‘Knee-jerk’ decision to scrap HS2 second leg ‘a mistake’, government’s infrastructure adviser says

The decision to scrap the second leg of HS2 to Manchester was a “mistake”, the government’s independent infrastructure adviser has said. 

Sir John Armitt, chair of the National Infrastructure Commission, told the BBC this morning that the decision to cut back on HS2 was a “sort of knee-jerk, snap reaction”.

He said: “I think it’s a mistake. I think that the land should be kept for at least two or three years to give the opportunity for people to revisit that and look at what can be done within that space and find a more cost-effective solution, not write it off today,” he said.

“I am disappointed because I think it’s what we often describe as a sort of knee-jerk, snap reaction”.

The comments follow the publication of the National Infrastructure Commission’s second five year review of the country’s infrastructure.

The report is critical of the decision to scrap the second leg of HS2, saying this is will leave “a major gap in the UK’s rail strategy around which a number of cities have based their economic growth plans”.

In his party conference speech earlier this month, prime minister Rishi Sunak labelled HS2 “the ultimate example of the old consensus” and hit out at the soaring costs and long delays.

“I am cancelling the rest of the HS2 project”, he declared

He explained the government will instead reinvest the savings — £36bn — in “hundreds of new transport projects in the North and the Midlands, and across the country”.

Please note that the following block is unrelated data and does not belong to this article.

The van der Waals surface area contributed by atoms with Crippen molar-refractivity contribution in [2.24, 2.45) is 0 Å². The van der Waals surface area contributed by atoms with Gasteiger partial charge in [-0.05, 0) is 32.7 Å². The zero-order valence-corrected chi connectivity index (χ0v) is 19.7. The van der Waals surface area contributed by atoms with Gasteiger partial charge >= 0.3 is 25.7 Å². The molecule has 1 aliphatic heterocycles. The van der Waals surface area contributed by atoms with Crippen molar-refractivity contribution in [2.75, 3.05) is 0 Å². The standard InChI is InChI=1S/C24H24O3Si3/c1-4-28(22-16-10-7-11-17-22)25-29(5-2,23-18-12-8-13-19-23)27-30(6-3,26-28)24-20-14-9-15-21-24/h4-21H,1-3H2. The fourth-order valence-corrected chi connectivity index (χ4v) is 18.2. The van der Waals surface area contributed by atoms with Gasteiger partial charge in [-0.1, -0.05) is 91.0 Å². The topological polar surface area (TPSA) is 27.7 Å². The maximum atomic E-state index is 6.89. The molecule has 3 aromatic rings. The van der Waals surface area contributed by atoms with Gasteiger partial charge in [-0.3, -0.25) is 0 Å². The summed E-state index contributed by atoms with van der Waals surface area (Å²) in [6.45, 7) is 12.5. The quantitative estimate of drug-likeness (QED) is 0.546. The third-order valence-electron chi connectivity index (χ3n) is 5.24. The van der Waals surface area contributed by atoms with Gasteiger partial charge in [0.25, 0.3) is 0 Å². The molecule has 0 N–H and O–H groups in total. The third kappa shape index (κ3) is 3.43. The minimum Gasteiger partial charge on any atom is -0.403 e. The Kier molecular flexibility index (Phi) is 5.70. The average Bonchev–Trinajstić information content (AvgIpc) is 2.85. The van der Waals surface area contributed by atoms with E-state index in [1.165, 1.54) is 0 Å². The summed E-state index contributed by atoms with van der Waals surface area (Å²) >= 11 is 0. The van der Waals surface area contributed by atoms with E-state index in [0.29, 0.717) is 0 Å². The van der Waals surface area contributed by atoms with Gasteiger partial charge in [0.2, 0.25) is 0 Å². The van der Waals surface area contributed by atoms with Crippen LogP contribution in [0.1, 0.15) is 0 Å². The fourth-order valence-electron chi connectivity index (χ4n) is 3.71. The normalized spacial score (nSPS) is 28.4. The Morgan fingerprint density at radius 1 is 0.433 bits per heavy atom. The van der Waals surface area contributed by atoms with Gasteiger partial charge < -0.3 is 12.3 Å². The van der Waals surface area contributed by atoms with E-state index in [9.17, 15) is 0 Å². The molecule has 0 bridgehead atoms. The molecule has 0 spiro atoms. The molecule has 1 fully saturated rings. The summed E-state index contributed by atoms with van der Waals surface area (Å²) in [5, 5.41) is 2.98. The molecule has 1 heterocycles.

Sunak said the “facts have changed” and the “right thing to do is to change direction”.

In place of HS2, the PM outlined what he is calling the “Network North”.

“Every region outside of London will receive the same or more government investment than they would have done under HS2 with quicker results”, he said.

The National Infrastructure Commission’s report also concluded that the UK’s infrastructure needs a big cash injection.

Sir John Armitt called on the government to take urgent action. “The good news is that modern, reliable infrastructure can support economic growth, help tackle climate change and enhance the natural environment”, he said. 

“People often talk about infrastructure as the backbone of our economy: what our infrastructure needs now is the collective mettle to turn commitments into action that will reap rewards for decades to come.”

In total, the NIC made 46 key recommendations, including a suggestion that the government should make a substantial investment in public transport for England’s biggest cities.

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